When taking pictures or filming video in low lighting, the quality of a picture decreases. The University of Latvia (LU) Institute of Solid State Physics is working on innovative solutions for improving image quality. In the coming years, the methods developed in Latvia may be applied to telescopes around the world.
The institute's lead researcher, Varis Karitāns, said: “We face image quality challenges in many different areas of life. Also in fields of science, such as astronomy, where image quality is damaged by a wavy atmosphere. In biology, the image quality is damaged by dispersed tissue. The weather, too, can prevent you from seeing what is close to the horizon."
There are currently technologies in the world that allow great improvements in the quality of pictures, but they are relatively expensive or time consuming. The Institute of Solid Physics is working on an innovative approach using adaptive optics technologies, combined with mathematical techniques that quickly eliminate distortions in the image.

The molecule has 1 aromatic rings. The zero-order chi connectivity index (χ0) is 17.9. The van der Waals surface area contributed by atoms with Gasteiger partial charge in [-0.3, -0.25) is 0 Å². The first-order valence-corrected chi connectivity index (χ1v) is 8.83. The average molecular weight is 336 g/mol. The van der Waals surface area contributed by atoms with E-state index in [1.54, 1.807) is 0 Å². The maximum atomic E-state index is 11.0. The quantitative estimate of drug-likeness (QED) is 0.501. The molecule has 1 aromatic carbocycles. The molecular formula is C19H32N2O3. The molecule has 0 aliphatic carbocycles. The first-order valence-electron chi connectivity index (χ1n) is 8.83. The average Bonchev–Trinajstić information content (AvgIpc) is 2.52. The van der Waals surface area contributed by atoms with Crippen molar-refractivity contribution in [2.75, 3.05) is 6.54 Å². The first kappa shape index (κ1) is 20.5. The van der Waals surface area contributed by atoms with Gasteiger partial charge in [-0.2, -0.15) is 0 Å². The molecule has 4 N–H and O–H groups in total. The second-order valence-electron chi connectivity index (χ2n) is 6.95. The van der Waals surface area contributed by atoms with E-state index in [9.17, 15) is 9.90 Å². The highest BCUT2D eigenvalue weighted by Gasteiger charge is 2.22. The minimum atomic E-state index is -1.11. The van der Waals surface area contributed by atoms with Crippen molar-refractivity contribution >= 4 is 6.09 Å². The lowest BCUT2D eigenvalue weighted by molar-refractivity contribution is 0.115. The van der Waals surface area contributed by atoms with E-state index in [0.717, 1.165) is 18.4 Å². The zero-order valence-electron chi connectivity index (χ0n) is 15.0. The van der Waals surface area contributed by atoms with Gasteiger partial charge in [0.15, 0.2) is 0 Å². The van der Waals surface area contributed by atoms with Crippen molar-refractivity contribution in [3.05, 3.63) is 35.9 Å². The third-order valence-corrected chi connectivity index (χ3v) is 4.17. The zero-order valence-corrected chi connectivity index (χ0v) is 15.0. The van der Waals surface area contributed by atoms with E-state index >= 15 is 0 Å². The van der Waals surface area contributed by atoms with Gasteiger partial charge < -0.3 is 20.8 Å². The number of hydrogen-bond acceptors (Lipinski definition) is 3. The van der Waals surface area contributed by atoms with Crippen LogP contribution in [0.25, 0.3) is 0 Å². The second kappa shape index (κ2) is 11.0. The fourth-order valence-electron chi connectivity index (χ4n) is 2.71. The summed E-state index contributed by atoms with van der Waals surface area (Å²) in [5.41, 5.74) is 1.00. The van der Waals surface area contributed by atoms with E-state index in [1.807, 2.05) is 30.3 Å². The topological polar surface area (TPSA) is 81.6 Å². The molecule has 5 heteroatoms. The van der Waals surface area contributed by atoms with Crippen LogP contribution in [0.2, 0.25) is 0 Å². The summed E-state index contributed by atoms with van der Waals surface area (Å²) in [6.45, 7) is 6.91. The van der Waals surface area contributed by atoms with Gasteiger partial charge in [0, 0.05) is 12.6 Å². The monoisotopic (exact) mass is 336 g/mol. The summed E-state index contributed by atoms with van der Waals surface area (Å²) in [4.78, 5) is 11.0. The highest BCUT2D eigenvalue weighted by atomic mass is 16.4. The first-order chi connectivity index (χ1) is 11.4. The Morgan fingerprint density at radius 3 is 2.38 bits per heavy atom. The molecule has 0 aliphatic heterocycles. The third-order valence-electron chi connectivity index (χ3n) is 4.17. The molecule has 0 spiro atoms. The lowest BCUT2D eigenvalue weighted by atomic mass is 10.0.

“As the light passes through the rain layer, it dissipates, a different light modulation occurs, if we measure this modulation, we can offset these distortions and, of course, see the objects more clearly,” explained Caritan.
Meanwhile, researcher Sergejs Fomins noted: “Deformable mirrors are used in adaptive optics to correct turbulence. By its very nature, it is a smart mirror whose surface can be controlled by electronic control. In time, this mirror is capable of changing its shape and thus achieving a turbulence correction, or in simple words, improving the picture."
As a result, new optical and math techniques have been developed to improve image quality. They also work with relatively simple and inexpensive cameras. The aim is to commercialize this whole thing. Partners abroad have already been found to be ready to start production.
“We are currently working on two solutions. One is meant for medium-sized observatories to improve image quality. The other is a slightly simpler solution for amateur astronomers,” Fomins said.
In the future, this method may also be used to study objects under human skin or, for example, military cameras.